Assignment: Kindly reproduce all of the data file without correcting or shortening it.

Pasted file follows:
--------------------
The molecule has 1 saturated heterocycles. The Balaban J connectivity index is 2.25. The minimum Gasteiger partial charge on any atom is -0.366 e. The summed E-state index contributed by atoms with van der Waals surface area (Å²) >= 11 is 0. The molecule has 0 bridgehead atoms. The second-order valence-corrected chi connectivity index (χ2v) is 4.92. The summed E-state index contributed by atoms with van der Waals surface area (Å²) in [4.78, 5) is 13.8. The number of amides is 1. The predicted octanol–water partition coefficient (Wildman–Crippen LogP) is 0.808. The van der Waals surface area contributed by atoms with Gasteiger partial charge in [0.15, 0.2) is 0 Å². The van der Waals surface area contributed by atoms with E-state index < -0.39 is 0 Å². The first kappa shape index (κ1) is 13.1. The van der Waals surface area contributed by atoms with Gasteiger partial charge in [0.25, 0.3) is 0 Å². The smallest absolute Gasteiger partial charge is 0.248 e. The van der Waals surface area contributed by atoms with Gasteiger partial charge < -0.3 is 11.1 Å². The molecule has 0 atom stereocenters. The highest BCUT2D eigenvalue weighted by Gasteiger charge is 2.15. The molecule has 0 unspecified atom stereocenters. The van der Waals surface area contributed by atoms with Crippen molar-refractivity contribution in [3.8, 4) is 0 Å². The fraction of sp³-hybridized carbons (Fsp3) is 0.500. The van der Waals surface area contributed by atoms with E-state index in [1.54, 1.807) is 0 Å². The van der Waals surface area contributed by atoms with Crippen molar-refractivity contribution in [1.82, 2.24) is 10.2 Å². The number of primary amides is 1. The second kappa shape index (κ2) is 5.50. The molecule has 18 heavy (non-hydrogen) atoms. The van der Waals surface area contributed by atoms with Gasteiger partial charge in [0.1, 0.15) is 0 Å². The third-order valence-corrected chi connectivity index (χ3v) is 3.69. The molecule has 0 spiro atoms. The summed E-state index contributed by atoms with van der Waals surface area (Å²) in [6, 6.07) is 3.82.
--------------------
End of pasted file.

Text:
The molecule has 1 saturated heterocycles. The Balaban J connectivity index is 2.25. The minimum Gasteiger partial charge on any atom is -0.366 e. The summed E-state index contributed by atoms with van der Waals surface area (Å²) >= 11 is 0. The molecule has 0 bridgehead atoms. The second-order valence-corrected chi connectivity index (χ2v) is 4.92. The summed E-state index contributed by atoms with van der Waals surface area (Å²) in [4.78, 5) is 13.8. The number of amides is 1. The predicted octanol–water partition coefficient (Wildman–Crippen LogP) is 0.808. The van der Waals surface area contributed by atoms with Gasteiger partial charge in [0.15, 0.2) is 0 Å². The van der Waals surface area contributed by atoms with E-state index < -0.39 is 0 Å². The first kappa shape index (κ1) is 13.1. The van der Waals surface area contributed by atoms with Gasteiger partial charge in [0.25, 0.3) is 0 Å². The smallest absolute Gasteiger partial charge is 0.248 e. The van der Waals surface area contributed by atoms with Gasteiger partial charge < -0.3 is 11.1 Å². The molecule has 0 atom stereocenters. The highest BCUT2D eigenvalue weighted by Gasteiger charge is 2.15. The molecule has 0 unspecified atom stereocenters. The van der Waals surface area contributed by atoms with Crippen molar-refractivity contribution in [3.8, 4) is 0 Å². The fraction of sp³-hybridized carbons (Fsp3) is 0.500. The van der Waals surface area contributed by atoms with E-state index in [1.54, 1.807) is 0 Å². The van der Waals surface area contributed by atoms with Crippen molar-refractivity contribution in [1.82, 2.24) is 10.2 Å². The number of primary amides is 1. The second kappa shape index (κ2) is 5.50. The molecule has 18 heavy (non-hydrogen) atoms. The van der Waals surface area contributed by atoms with Gasteiger partial charge in [0.1, 0.15) is 0 Å². The third-order valence-corrected chi connectivity index (χ3v) is 3.69. The molecule has 0 spiro atoms. The summed E-state index contributed by atoms with van der Waals surface area (Å²) in [6, 6.07) is 3.82.